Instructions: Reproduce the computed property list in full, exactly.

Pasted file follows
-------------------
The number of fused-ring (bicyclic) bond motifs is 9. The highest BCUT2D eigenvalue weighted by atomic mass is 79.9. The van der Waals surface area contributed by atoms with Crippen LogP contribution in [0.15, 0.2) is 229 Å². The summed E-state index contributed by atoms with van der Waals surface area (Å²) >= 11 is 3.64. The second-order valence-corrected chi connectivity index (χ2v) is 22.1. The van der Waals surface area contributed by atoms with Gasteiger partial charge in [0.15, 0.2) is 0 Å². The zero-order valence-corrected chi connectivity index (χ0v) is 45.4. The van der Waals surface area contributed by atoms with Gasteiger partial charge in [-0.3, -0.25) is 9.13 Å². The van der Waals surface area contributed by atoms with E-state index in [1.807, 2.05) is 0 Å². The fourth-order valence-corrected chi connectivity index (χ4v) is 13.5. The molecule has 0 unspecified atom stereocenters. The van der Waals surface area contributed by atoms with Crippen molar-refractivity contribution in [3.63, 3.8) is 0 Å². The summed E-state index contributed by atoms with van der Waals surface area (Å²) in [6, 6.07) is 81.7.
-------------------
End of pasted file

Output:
The number of fused-ring (bicyclic) bond motifs is 9. The highest BCUT2D eigenvalue weighted by atomic mass is 79.9. The van der Waals surface area contributed by atoms with Crippen LogP contribution in [0.15, 0.2) is 229 Å². The summed E-state index contributed by atoms with van der Waals surface area (Å²) >= 11 is 3.64. The second-order valence-corrected chi connectivity index (χ2v) is 22.1. The van der Waals surface area contributed by atoms with Gasteiger partial charge in [0.15, 0.2) is 0 Å². The zero-order valence-corrected chi connectivity index (χ0v) is 45.4. The van der Waals surface area contributed by atoms with Gasteiger partial charge in [-0.3, -0.25) is 9.13 Å². The van der Waals surface area contributed by atoms with E-state index in [1.807, 2.05) is 0 Å². The fourth-order valence-corrected chi connectivity index (χ4v) is 13.5. The molecule has 0 unspecified atom stereocenters. The van der Waals surface area contributed by atoms with Crippen molar-refractivity contribution in [3.63, 3.8) is 0 Å². The summed E-state index contributed by atoms with van der Waals surface area (Å²) in [6, 6.07) is 81.7.